Update @ 12:22 ET: Elena Kagan finally seems to have run out of patience with the Thurgood Marshall line of attack (which, again, is bizarre given her thin civil rights record). Arizona Sen. Jon Kyl’s questions today followed up on his obsession with Marshall in yesterday opening statements. As Kyle wound into his Marshall questions, Kagan snapped back that, if she’s confirmed, “You’ll get Justice Kagan, you won’t get Justice Marshall.”
Kyl persisted, again raising the famous Marshall quote that his judicial philosophy is to “do what you think is right and let the law catch up.” Kagan parried tartly, “I actually never heard Justice Marshall say that,” but rather saw it attributed to a clerk. Either way, she added, “Justice Marshall was a man who spent many decades of his life fighting for the eradication of Jim Crow segregation and you can kind of see why he would work as hard as he can” to make the law “catch up.”
Alabama Sen. Jeff Sessions delivered on expectations that he’d be the Republican bad guy at Elena Kagan’s hearings this morning, while Sen. Orrin Hatch used Kagan as a sounding board for his lengthy defense of the Roberts court’s Citizens United ruling. But the big story remains the Republicans’ decision yesterday to tar Kagan by association with Thurgood Marshall. Washington Post columnist Dana Milbank rounded up the thrusts succinctly:
“Justice Marshall’s judicial philosophy,” said Sen. Jon Kyl (Ariz.), the No. 2 Republican in the Senate, “is not what I would consider to be mainstream.” Kyl — the lone member of the panel in shirtsleeves for the big event — was ready for a scrap. Marshall “might be the epitome of a results-oriented judge,” he said.
Sen. Jeff Sessions (Ala.), the ranking Republican on the panel, branded Marshall a “well-known activist.” Sen. Chuck Grassley (R-Iowa) said Marshall’s legal view “does not comport with the proper role of a judge or judicial method.” Sen. John Cornyn (R-Tex.) pronounced Marshall “a judicial activist” with a “judicial philosophy that concerns me.”
As the Republicans marshaled their anti-Marshall forces, staffers circulated to reporters details of the late justice’s offenses: “Justice Marshall endorsed ‘judicial activism,’ supported abortion rights, and believed the death penalty was unconstitutional.”
Milbank and others have found the approach bizarre. As the famously snarky Milbank quipped, perhaps Nelson Mandela and Mother Teresa are next on the GOP hit list. And as Dom Apollon wrote in ColorLines, all the talk about Kagan and Marshall is particularly strange given that Kagan’s career bears no resemblance to Marshall’s judicial philosophy. But the Republican senators are swiping at Marshall for good reasons—at least for both their short-term political strategy and long-term effort to game the judicial confirmation process.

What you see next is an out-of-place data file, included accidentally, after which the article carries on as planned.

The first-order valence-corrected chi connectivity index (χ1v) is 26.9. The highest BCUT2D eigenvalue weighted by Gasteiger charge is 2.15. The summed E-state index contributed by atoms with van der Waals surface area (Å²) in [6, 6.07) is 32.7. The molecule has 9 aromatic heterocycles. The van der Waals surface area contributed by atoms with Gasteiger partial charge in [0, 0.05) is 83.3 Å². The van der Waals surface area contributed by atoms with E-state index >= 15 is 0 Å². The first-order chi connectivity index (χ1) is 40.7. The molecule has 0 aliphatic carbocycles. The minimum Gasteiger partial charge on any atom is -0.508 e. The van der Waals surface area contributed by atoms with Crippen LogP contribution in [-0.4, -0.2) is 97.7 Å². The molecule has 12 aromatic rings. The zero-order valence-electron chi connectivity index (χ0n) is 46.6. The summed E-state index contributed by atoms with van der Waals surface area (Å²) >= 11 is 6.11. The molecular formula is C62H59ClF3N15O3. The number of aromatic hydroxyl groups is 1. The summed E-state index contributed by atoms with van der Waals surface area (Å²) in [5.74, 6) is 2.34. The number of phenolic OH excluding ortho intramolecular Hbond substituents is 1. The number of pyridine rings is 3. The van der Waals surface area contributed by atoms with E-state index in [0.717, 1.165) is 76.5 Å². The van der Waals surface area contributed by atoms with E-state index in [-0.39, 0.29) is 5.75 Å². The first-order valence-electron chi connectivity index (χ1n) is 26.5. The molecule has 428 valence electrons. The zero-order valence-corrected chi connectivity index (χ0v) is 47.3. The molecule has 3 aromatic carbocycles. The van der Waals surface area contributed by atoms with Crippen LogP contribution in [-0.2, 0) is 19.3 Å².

In the immediate, the Kagan-as-Marshall line of attack is just the latest example of the modern GOP’s hearty embrace of the southern strategy. From John McCain’s presidential campaign forward, the party has plainly calculated that its future turns on a motivated—read: scared and angry—southern, white base. When they thrash at Marshall, they’re not speaking to Kagan, their Senate colleagues or national journalists. They’re speaking to the base, where few legacies would be more villainous than Marshall’s. Brown and Marshall’s subsequent role on the bench represent the ultimate example of using federal authority to disrupt the corrupt local power bases.
But there’s a bigger, more lasting picture as well. The Republican Senators aim not to assault Kagan but to skew the definition of a non-controversial nominee further still to the right. The goal remains to define an originalist interpretation of the Constitution as a mainstream idea. Marshall would seem the most obvious proof of that view’s flaws—as Kagan implied in her opening statements, Marshall’s understanding of the law as a work-in-progress informed his leadership in killing off Jim Crow. Nonetheless, you can’t defend strict originalism without first discrediting Marshall’s supposed activism. And nobody ever accused today’s right of being afraid of swinging for the fences. So here we are, arguing over whether Thurgood Marshall was a dangerous judicial radical.
It’s also a fight the Democrats have picked. The Roberts court surely is a standout as an example of an activist court, ranging from Citizens United through to this week’s gun control ruling, it has reached out to change the law as meets the rightwing justices’ perspectives. As Slate’s Dahlia Lithwick wrote, Democrats have done their best to use the Kagan nomination to put that record on trial. The Republican attack on Marshall is, in part, the GOP’s counter.
Photo: Getty/Mark Wilson